I doubt there’s anybody out there who doesn’t use some software to type and store their manuscripts. Even if you enjoy writing by hand—some do—, to submit your work, you still have to transcribe all your work on a computer. What I want to talk about today is: what do you do to protect your data from theft and loss and what techniques you employ to enable remote access to your data while still keeping it secure.
There are three sides to this issue, as follows: data availability (where do you write?), data protection (how to protect your work files from being lost?), data security (how do you protect your work files from being stolen?)
If you are like me, you are a busy writer. You have a full-time job, a full-time family, do full-time chores at home, try to be a social person, and meet with your friends and family once in a while. So, the need to be able to write on the run is more and more stringent. This means accessing your electronic files and working on them from anywhere becomes paramount, especially if you want to complete time-sensitive tasks, such as writing a novel in 30 days.
Remote data access has been growing in popularity over the last few years. The idea started as a collaboration tool, allowing a team of people to share access to files. Lately, it has become more and more popular with individual users who need to access their files in multiple locations and on different devices. Two ideas come to mind: Cloud Services and Data Sharing Services.
In layman’s terms, a cloud service is a service that is being delivered to you from the Internet. Typically the service is accessed through a regular Internet browser and doesn’t require installing any software on your computer. It is usually available regardless of the hardware and software platform, so compatibility is very high. Let’s look at some of the cloud services available for writers, and then we’ll look at some pros and cons:
- Google Docs – By far, the market leader in online document editing.
- Zoho Writer – This is a good Google Docs follower, full of features, and easy to use.
- Adobe Buzzword – This is for more advanced users and runs in Flash
- Etherpad – Simple, open-source solution for online editing
Pros: Compatible with any system, as long as your browser is supported, easy to use.
Cons: You need an internet connection at all times, sometimes a good speed to get good results.
Personally, I only use cloud services, Google Docs in particular, if I am stranded somewhere with the internet and without access to my files. I create temporary documents, which I then transfer to my permanent work folders later on.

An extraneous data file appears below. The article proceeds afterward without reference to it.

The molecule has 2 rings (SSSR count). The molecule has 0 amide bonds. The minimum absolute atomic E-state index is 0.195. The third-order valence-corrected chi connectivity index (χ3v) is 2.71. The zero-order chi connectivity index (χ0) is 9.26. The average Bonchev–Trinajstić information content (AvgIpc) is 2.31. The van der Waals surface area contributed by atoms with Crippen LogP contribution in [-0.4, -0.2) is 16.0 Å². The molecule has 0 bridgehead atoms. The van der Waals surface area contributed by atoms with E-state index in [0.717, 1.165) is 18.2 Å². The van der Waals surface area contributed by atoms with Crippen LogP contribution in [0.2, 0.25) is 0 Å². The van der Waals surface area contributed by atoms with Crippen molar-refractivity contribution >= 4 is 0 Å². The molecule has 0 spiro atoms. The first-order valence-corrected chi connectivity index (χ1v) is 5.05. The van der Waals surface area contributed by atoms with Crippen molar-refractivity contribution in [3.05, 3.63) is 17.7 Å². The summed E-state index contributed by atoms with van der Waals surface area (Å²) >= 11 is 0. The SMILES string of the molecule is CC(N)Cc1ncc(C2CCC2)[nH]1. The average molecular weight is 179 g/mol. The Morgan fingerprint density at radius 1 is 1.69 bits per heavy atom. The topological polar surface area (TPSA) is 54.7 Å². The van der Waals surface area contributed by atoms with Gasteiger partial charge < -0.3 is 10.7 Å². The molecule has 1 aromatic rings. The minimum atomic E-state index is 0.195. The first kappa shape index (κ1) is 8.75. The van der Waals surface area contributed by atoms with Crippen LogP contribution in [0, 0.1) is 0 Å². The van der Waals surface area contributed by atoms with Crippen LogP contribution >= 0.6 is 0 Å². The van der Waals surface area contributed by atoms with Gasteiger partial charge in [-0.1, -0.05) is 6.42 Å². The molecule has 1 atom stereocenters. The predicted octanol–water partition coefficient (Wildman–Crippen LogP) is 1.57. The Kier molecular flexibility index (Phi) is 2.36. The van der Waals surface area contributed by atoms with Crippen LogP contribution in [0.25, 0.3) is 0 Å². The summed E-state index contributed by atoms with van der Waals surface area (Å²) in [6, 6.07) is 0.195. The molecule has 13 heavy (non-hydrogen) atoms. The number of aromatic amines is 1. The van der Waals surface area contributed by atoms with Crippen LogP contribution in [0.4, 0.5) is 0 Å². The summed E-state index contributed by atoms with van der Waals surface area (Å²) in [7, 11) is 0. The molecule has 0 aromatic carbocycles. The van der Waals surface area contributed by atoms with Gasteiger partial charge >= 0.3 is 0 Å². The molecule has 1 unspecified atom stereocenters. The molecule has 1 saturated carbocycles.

Data Sharing Services
These include a suite of services that allow you to share data between multiple devices (computers, tablets, etc.) You basically create a folder structure on your computer and share that through this service. As you work and modify files, the sharing service grabs them and copies them online in your secured account. Then, when you turn on another device, part of the shared group, the service copies all the changed files, basically synchronizing your work. This is really good because you don’t need an internet connection to work; you only need it when you want to sync your files. Let’s look at some services like that:
- DropBox – This is one of my favorites tools, and I use it all the time. I highly recommend it.
- SugarSync – This product has a few more features and gimmicks than Dropbox, but Dropbox’s simplicity makes this my second choice.
- Google Drive
- Microsoft One Drive
- Apple iCloud Drive
Pro: Your files are backed up automatically in the cloud and on all the devices you use.
Cons: There’s a possibility of damaged files if you are not careful, and you still need internet connectivity to do the sync.
Here is a typical scenario: you have your home computer, a laptop, and a computer at work. You install Dropbox on all of them and share your working files. Every night when you turn off your home computer, your files are already in the cloud. In the morning, you grab your laptop so you can write on the train. The laptop has all your files. You work on it throughout the day, return home, and continue to work on your home computer, all seamless. You don’t have to copy files through USB drives, email them to yourself, and so on. The only caveat: your laptop must connect to a network to upload.
This is how I do it: in the morning, I turn my laptop on and let it “pull” the data by itself over my Wi-fi. Then I work on it during the day, and in the evening, I turn it on at home and let it “push” the data. Now all my work is in three places: on my home computer, on my laptop, and in the cloud.
You will ask: why can’t I move stuff on USB drives or send it to myself via e-mail? Well, for one, why would you spend that time doing it manually when it can be done automatically for you? Secondly, you will run into versioning issues. You will copy a file on the USB, then get busy, and three days later, you cannot recall which version from where is the last one, and you start checking and wasting time.
There’s one caveat here, and you have to keep it in mind. If you open a shared file on one computer, you work on it and don’t save it, then you go on the second device, work on the same file, and you save it, then you return to your first computer and save – you lose your work from the second device. This is easily corrected: ALWAYS remember to save your work, and ALWAYS close the applications you use before moving to a different device.